Idea Three (barely considered):  Stick the manuscript on the shelf and mourn that such a great story won’t ever see the light of day.

No, non, nyet, lo, nein. This book is the product of my heart, a story I burned to tell.  It’s about the last generations of Jewish presence in Iberia before the expulsion by Ferdinand and Isabella in 1492.  People must know more about the Sephardic Jews and their fate, and I appointed myself to the task. It’s bigger than me. Throwing up my hands and grousing about publishing realities abandons people (both historical and fictional) that I am not prepared to write off.  Plus, I’ve gotten a lot of help on this book, and I want the people who contributed their time and effort to see a result.

Meg:  I think what we have here is a rose garden in serious need of pruning.

Me:  How much?  10 percent?  That would bring it down to 180,000.

Meg:  I think we’re talking more like 160,000 max, and even that’s going to be tough to pitch.

Twenty percent!  Horror, panic, pain.  That’s 60 words a page, 120 pages total out of the book.  I can’t do it.  I can’t do it.  I can’t do it.

Meg:  This book needs a crash diet, basically.

Me (drawing on everything I possess):  Well, I guess I have to try.

Fortunately I was born with the happy gene. I am the eternal optimist.  I am “can-do” on steroids.  I spent a day or two thinking about how to proceed.  First I eliminated  several sections of the story I thought were historically interesting but not really pulling their weight plot-wise.  Then I dug into a first revision, discovering some endemic wordiness in my writing style that I am really grateful to have noticed. I’m afraid to go back to my first three novels now for fear I’ll see the same things there. I eliminated what Susan Vreeland calls “research dumps,” interesting historical tidbits that aren’t well integrated into the narrative.  Historical novelists just have to accept that we  know many things we can’t tell the reader.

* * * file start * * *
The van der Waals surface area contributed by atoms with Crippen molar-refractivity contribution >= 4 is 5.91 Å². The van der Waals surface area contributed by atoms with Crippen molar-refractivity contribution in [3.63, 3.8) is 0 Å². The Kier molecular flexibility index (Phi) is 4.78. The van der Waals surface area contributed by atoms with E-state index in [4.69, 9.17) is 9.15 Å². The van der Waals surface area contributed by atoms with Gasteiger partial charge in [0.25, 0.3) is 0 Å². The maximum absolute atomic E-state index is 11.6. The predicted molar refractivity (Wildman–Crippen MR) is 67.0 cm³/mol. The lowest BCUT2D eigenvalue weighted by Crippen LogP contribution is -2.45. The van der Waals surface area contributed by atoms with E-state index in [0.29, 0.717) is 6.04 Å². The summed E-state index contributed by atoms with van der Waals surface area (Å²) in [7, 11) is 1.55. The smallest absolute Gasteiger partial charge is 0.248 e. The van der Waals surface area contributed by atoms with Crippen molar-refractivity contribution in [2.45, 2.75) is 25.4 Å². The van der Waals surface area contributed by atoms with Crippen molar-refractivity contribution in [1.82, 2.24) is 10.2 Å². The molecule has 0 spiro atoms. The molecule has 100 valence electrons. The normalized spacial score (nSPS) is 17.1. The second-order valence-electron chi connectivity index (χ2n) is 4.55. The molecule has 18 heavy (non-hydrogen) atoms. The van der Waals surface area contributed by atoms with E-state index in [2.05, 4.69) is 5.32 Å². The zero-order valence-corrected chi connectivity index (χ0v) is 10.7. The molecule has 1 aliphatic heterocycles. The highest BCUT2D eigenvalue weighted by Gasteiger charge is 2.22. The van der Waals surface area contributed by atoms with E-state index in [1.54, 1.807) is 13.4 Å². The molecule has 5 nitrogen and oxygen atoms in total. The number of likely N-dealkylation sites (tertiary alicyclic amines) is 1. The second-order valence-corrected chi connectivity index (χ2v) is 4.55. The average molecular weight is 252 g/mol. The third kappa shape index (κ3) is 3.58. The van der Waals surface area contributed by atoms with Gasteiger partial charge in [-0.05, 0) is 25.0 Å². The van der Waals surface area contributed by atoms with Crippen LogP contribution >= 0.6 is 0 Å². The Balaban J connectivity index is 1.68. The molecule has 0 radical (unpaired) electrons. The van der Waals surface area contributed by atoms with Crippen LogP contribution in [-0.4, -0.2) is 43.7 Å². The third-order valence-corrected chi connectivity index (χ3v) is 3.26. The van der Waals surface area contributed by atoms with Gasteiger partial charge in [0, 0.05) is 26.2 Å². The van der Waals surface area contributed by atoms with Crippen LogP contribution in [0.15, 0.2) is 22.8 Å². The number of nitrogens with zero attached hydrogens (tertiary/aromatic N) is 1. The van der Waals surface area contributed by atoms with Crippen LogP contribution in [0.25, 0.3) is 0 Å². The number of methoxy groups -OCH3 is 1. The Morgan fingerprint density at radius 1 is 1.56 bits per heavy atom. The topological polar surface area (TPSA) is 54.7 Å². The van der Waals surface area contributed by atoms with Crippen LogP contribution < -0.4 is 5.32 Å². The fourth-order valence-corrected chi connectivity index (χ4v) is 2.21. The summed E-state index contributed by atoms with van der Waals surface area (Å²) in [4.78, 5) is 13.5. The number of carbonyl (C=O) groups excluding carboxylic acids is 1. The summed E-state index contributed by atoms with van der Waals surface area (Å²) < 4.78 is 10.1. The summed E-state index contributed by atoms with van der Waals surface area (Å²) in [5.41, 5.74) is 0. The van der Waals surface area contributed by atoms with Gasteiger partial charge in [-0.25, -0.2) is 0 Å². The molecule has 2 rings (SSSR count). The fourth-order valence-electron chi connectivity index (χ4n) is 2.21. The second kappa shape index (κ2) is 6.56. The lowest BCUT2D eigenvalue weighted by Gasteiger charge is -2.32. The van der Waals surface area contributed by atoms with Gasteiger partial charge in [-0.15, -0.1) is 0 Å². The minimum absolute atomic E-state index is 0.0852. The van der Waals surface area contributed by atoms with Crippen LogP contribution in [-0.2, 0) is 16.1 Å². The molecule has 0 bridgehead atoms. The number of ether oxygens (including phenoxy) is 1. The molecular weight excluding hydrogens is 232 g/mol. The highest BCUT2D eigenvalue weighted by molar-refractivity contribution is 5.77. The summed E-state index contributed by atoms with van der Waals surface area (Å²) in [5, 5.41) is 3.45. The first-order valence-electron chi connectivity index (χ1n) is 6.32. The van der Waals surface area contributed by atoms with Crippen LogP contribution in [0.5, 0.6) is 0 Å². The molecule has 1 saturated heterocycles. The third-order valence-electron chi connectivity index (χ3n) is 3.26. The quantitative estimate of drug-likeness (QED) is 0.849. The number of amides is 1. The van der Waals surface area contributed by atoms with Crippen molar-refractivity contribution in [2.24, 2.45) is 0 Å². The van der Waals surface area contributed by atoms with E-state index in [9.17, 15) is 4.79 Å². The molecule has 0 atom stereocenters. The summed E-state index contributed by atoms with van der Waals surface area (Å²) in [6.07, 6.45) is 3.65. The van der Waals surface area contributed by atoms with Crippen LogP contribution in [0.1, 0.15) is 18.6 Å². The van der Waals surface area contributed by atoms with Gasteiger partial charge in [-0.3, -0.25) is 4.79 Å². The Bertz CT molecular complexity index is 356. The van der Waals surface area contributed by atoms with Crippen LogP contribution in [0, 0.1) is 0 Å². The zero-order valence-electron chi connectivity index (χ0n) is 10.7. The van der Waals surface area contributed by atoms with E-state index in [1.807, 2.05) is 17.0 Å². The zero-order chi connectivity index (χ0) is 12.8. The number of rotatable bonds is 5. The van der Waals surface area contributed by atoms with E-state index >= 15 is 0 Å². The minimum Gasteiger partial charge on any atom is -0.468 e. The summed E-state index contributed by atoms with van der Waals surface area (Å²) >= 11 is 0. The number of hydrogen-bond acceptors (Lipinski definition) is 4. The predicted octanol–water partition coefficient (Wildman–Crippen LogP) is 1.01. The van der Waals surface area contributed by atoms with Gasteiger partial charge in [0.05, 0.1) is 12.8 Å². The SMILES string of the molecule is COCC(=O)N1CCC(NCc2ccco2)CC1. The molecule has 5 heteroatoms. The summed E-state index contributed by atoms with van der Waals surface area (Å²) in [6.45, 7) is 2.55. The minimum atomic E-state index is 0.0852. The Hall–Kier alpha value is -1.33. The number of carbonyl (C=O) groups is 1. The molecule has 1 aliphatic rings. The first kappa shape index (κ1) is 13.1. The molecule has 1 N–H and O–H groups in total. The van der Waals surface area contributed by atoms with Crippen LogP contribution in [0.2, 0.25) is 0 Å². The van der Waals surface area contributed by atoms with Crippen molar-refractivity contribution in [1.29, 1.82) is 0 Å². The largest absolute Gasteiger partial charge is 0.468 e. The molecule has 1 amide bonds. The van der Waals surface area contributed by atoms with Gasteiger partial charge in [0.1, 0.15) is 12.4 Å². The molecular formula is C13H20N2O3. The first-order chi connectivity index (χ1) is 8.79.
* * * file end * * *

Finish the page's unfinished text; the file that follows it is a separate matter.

I pared it down to the targeted 160,000 words and told Meg I was going to go back one more time to make sure I hadn’t introduced any choppiness into the manuscript.  Wow!  Not only did the book read just as well or better than before, but I kept finding more things I didn’t really need, paring an adjective here, a conversation tag there, a bit of dialogue here, a scene there.  Kind of like the second pass on a closet cleaning, when you’ve really got the “throw it away if you don’t use it” mentality going on.  I’m on target now to give Meg a version next week that is only a little longer than FINDING EMILIE, with a word count somewhere around 145,000–still a little high but no longer a jaw dropper.

I’m amazed I can sound so nonchalant about deleting 25 percent of my book, but business is business. I don’t think about the hours–actually months–of time I spent on work that is now gone with the press of the delete key.  Writers have to accept such losses if they want to be published.

I learned from my first book, UNTIL OUR LAST BREATH (which also need a massive pruning for different reasons) how to let writing go if it doesn’t serve the goal of sharing my work with the reading public.  Even writing we really love, writing we are proud of.  Even some of our best.  We let our emotions have their moment, we mourn, and then we go on to write some more.